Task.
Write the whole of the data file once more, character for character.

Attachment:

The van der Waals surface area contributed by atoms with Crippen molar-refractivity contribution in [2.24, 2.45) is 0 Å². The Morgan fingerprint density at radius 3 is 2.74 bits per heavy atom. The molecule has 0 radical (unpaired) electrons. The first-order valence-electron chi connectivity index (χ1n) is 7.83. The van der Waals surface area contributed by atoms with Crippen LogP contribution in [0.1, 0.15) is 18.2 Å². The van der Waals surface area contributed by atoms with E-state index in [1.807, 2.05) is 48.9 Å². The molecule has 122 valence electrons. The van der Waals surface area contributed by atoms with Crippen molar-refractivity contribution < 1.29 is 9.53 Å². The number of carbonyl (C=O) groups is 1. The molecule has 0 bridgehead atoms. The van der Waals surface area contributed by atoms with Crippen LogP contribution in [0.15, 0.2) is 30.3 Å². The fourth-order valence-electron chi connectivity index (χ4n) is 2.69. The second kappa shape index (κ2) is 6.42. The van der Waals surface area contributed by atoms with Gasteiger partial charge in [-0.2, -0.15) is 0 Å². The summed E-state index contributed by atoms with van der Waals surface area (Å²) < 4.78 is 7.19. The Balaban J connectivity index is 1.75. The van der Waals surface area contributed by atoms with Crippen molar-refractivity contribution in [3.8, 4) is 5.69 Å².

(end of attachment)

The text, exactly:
The van der Waals surface area contributed by atoms with Crippen molar-refractivity contribution in [2.24, 2.45) is 0 Å². The Morgan fingerprint density at radius 3 is 2.74 bits per heavy atom. The molecule has 0 radical (unpaired) electrons. The first-order valence-electron chi connectivity index (χ1n) is 7.83. The van der Waals surface area contributed by atoms with Crippen LogP contribution in [0.1, 0.15) is 18.2 Å². The van der Waals surface area contributed by atoms with E-state index in [1.807, 2.05) is 48.9 Å². The molecule has 122 valence electrons. The van der Waals surface area contributed by atoms with Crippen molar-refractivity contribution < 1.29 is 9.53 Å². The number of carbonyl (C=O) groups is 1. The molecule has 0 bridgehead atoms. The van der Waals surface area contributed by atoms with Crippen LogP contribution in [0.15, 0.2) is 30.3 Å². The fourth-order valence-electron chi connectivity index (χ4n) is 2.69. The second kappa shape index (κ2) is 6.42. The van der Waals surface area contributed by atoms with Gasteiger partial charge in [-0.2, -0.15) is 0 Å². The summed E-state index contributed by atoms with van der Waals surface area (Å²) < 4.78 is 7.19. The Balaban J connectivity index is 1.75. The van der Waals surface area contributed by atoms with Crippen molar-refractivity contribution in [3.8, 4) is 5.69 Å².